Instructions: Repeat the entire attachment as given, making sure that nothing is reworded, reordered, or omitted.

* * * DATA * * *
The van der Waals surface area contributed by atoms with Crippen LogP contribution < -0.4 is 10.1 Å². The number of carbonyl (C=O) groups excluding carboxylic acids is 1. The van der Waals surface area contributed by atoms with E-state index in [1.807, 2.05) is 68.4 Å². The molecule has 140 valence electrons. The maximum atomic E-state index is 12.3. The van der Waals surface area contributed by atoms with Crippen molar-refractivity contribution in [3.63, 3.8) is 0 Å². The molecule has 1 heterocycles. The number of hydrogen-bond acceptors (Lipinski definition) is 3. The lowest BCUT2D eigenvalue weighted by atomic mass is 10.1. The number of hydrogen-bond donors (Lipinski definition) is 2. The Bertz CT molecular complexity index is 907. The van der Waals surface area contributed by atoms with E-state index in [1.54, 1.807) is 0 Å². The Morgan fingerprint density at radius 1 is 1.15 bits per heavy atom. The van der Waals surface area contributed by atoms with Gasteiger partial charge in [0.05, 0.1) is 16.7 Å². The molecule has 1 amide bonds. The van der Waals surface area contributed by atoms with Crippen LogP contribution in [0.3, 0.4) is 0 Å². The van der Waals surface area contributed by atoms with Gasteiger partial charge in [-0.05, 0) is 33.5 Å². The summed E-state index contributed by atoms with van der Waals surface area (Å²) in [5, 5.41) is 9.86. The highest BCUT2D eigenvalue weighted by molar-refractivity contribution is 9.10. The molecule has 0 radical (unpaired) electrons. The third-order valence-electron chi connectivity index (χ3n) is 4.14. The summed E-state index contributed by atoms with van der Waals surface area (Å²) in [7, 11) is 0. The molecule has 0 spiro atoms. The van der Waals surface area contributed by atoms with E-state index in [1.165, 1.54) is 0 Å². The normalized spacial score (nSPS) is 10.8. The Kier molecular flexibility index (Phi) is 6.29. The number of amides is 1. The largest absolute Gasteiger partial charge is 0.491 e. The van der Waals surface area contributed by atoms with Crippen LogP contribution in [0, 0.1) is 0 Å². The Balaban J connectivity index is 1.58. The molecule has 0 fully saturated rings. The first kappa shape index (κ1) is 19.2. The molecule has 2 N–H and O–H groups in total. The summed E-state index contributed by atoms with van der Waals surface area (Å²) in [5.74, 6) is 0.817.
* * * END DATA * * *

The van der Waals surface area contributed by atoms with Crippen LogP contribution < -0.4 is 10.1 Å². The number of carbonyl (C=O) groups excluding carboxylic acids is 1. The van der Waals surface area contributed by atoms with E-state index in [1.807, 2.05) is 68.4 Å². The molecule has 140 valence electrons. The maximum atomic E-state index is 12.3. The van der Waals surface area contributed by atoms with Crippen molar-refractivity contribution in [3.63, 3.8) is 0 Å². The molecule has 1 heterocycles. The number of hydrogen-bond acceptors (Lipinski definition) is 3. The lowest BCUT2D eigenvalue weighted by atomic mass is 10.1. The number of hydrogen-bond donors (Lipinski definition) is 2. The Bertz CT molecular complexity index is 907. The van der Waals surface area contributed by atoms with E-state index in [1.54, 1.807) is 0 Å². The Morgan fingerprint density at radius 1 is 1.15 bits per heavy atom. The van der Waals surface area contributed by atoms with Gasteiger partial charge in [0.05, 0.1) is 16.7 Å². The molecule has 1 amide bonds. The van der Waals surface area contributed by atoms with Crippen LogP contribution in [0.3, 0.4) is 0 Å². The van der Waals surface area contributed by atoms with Gasteiger partial charge in [-0.05, 0) is 33.5 Å². The summed E-state index contributed by atoms with van der Waals surface area (Å²) in [5, 5.41) is 9.86. The highest BCUT2D eigenvalue weighted by molar-refractivity contribution is 9.10. The molecule has 0 radical (unpaired) electrons. The third-order valence-electron chi connectivity index (χ3n) is 4.14. The summed E-state index contributed by atoms with van der Waals surface area (Å²) in [7, 11) is 0. The molecule has 0 spiro atoms. The van der Waals surface area contributed by atoms with E-state index in [1.165, 1.54) is 0 Å². The normalized spacial score (nSPS) is 10.8. The Kier molecular flexibility index (Phi) is 6.29. The number of amides is 1. The largest absolute Gasteiger partial charge is 0.491 e. The van der Waals surface area contributed by atoms with Crippen LogP contribution in [0, 0.1) is 0 Å². The Balaban J connectivity index is 1.58. The molecule has 0 fully saturated rings. The first kappa shape index (κ1) is 19.2. The molecule has 2 N–H and O–H groups in total. The summed E-state index contributed by atoms with van der Waals surface area (Å²) in [5.74, 6) is 0.817.